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It's so sad.

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Educate yourself about Alzheimer's. The Alzheimer's Association is an excellent resource. Thankfully, the do not argue rule is now accepted nearly universally. The idea is that you must get into his world since he can't get into yours.

My dad has dementia as a result of failed surgery. The following Agingcare article tells part of my story and the learning process is you're interested: https://www.agingcare.com/articles/understand-what-a-person-with-alzheimers-is-feeling-121365.htm A Caregiver’s Story: Getting Into a Dementia Patient’s Head.

You will need a lot of support. Please keep coming back to agingcare. This community is packed with the wisdom of those in the trenches.
Take care of yourself,
Carol
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Best thing you can do it do not challenge what he says. remember, it's dementia not Dad talking. If he doesn't remember something, do not say remember like a question. Instead make a statement. Always remember, it's the disease not the person talking. It's rough!
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Be there for him And love him unconditionally no matter how hard it gets. . Educate yourself as much as possible. Knowlage is power. Just type in alzheimers then you will get a lot of info. . Good luck and hugs to y xxxx
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I like all the resources mentioned here, and I also like Teepa Snow's videos...she has a great perspective on helping people with dementia, and there are free snippets on her website teepasnow. And I'd really encourage you to connect with other dementia caregivers, whether online or in person near you.

I'd also suggest you try to find a senior health clinic or geriatrics clinic. There are some ways to optimize the brain and body health of people with dementia, so they can feel their best. One thing we do in geriatrics is avoid medications that make thinking worse, and help people try non-drug ways to manage behavior problems. Exercise, social activities, purposeful activities, routine are great. Untreated pain or constipation can make people more difficult and should be addressed. Otherwise, excess medical care tends to be stressful and often creates more problems than it solves...so it's good to get in the habit of asking the doctors to walk your family throught the likely benefits and risks of anything they propose.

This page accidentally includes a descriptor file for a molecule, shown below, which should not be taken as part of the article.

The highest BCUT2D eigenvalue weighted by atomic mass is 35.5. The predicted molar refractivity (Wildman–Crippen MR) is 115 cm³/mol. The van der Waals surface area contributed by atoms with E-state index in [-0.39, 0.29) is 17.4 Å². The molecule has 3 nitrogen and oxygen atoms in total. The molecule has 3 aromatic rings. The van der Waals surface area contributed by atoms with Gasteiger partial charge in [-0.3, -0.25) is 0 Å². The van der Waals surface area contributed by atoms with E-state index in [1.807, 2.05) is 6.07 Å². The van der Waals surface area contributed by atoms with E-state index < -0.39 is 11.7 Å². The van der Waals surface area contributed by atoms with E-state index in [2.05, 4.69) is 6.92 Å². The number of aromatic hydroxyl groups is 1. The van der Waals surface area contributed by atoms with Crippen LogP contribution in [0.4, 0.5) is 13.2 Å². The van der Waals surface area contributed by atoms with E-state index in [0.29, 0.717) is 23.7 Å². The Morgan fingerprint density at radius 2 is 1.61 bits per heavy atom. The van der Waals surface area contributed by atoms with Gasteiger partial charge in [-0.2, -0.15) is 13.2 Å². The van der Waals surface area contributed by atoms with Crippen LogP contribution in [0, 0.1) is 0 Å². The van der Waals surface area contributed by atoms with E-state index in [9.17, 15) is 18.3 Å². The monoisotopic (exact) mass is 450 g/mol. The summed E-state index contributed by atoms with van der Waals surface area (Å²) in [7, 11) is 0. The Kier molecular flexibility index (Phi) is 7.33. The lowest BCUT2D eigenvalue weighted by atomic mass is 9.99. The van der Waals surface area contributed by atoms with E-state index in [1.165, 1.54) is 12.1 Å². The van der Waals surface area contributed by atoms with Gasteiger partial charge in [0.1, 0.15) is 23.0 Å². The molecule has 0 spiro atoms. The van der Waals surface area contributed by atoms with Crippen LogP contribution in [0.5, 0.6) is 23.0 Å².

good luck, it's often a long journey for families. He's lucky to have you concerned and involved.
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Don't overwhelm yourself with information but do start reading a little each day. I recommend that you sign up for the newsletter from this site so you can get daily information. I also recommend that you do an internet search for the Introductory Guide to Alzheimer's from Together In This. It's a nice,short, basic, action-orientated guide which includes a weekly educational element.
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Always lead him to believe that all the good decisions are his. This is also the secret to a long and happy marriage.
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Your at the right site for information and help. Educate yourself as much as possible.
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At the beginning of this journey in August, 2014 I attended a luncheon at a Assisted Living facility, where my sweet MIL had lived before she passed. The video we watched was Teepa Snow's. She compared the stages of Alzheimer's to gem stones..it's the first time this disease began to make sense to me, I could not grasp how this could possibly happen to my Father. One who had always questioned things, loved Science, and how everything in this world worked! I found it hard to control my emotions that day and I still have the beautiful chart we were given. Thanks drkernisan for reminding me of this woman's powerful message and how to love and continue to care for our loved one's going through this journey.
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READ READ READ The Alzheimer's Association is an excellent resource.

http://tinyurl.com/a9czucc

Suggested reading Jennifer Ghent-Fuller's article, "Understanding the
Dementia Experience" tinyurl/pzof7an
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Get him out of the house, take him for rides, and keep him busy. My father would get nasty, yell, and call filthy names. You just have to realize you can't take it personally, and when they're having a bad time try to get them busy with something else. Remember him how he used to be, he's not responsible for how he is now, give him a ton of patience. Are there any projects or hobbies he's still capable of doing?
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